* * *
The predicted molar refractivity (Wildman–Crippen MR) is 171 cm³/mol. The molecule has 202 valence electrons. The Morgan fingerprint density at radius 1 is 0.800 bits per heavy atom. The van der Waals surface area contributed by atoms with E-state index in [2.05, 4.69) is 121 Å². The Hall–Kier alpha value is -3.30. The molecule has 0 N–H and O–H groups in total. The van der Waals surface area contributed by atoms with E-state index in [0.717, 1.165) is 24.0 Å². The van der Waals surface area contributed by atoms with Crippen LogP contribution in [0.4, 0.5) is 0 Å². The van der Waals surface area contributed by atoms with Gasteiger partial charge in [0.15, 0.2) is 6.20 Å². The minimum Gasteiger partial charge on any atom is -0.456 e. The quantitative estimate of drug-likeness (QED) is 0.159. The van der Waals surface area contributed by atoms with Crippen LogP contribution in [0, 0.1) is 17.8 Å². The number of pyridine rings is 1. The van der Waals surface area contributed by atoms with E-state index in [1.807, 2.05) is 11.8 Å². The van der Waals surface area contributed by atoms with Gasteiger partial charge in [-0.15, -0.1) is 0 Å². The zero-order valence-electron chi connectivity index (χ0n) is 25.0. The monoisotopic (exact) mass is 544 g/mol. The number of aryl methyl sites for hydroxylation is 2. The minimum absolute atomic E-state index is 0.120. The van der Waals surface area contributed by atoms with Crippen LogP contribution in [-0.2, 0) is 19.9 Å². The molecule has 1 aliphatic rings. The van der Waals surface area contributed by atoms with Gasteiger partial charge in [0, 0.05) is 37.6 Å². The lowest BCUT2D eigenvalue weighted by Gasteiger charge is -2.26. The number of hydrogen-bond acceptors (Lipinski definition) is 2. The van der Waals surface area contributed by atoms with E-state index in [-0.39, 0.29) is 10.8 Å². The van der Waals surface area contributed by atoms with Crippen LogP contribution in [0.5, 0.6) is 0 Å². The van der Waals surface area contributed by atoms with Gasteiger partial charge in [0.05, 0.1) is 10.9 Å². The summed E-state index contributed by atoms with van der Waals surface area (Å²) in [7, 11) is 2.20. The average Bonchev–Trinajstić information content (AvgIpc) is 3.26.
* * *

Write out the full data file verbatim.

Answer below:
The predicted molar refractivity (Wildman–Crippen MR) is 171 cm³/mol. The molecule has 202 valence electrons. The Morgan fingerprint density at radius 1 is 0.800 bits per heavy atom. The van der Waals surface area contributed by atoms with E-state index in [2.05, 4.69) is 121 Å². The Hall–Kier alpha value is -3.30. The molecule has 0 N–H and O–H groups in total. The van der Waals surface area contributed by atoms with E-state index in [0.717, 1.165) is 24.0 Å². The van der Waals surface area contributed by atoms with Crippen LogP contribution in [0.4, 0.5) is 0 Å². The van der Waals surface area contributed by atoms with Gasteiger partial charge in [0.15, 0.2) is 6.20 Å². The minimum Gasteiger partial charge on any atom is -0.456 e. The quantitative estimate of drug-likeness (QED) is 0.159. The van der Waals surface area contributed by atoms with Crippen LogP contribution in [0, 0.1) is 17.8 Å². The number of pyridine rings is 1. The van der Waals surface area contributed by atoms with E-state index in [1.807, 2.05) is 11.8 Å². The van der Waals surface area contributed by atoms with Gasteiger partial charge in [-0.15, -0.1) is 0 Å². The zero-order valence-electron chi connectivity index (χ0n) is 25.0. The monoisotopic (exact) mass is 544 g/mol. The number of aryl methyl sites for hydroxylation is 2. The minimum absolute atomic E-state index is 0.120. The van der Waals surface area contributed by atoms with Crippen LogP contribution in [-0.2, 0) is 19.9 Å². The molecule has 1 aliphatic rings. The van der Waals surface area contributed by atoms with Gasteiger partial charge in [0, 0.05) is 37.6 Å². The lowest BCUT2D eigenvalue weighted by Gasteiger charge is -2.26. The number of hydrogen-bond acceptors (Lipinski definition) is 2. The van der Waals surface area contributed by atoms with E-state index in [-0.39, 0.29) is 10.8 Å². The van der Waals surface area contributed by atoms with Crippen LogP contribution in [0.5, 0.6) is 0 Å². The van der Waals surface area contributed by atoms with Gasteiger partial charge in [0.05, 0.1) is 10.9 Å². The summed E-state index contributed by atoms with van der Waals surface area (Å²) in [7, 11) is 2.20. The average Bonchev–Trinajstić information content (AvgIpc) is 3.26.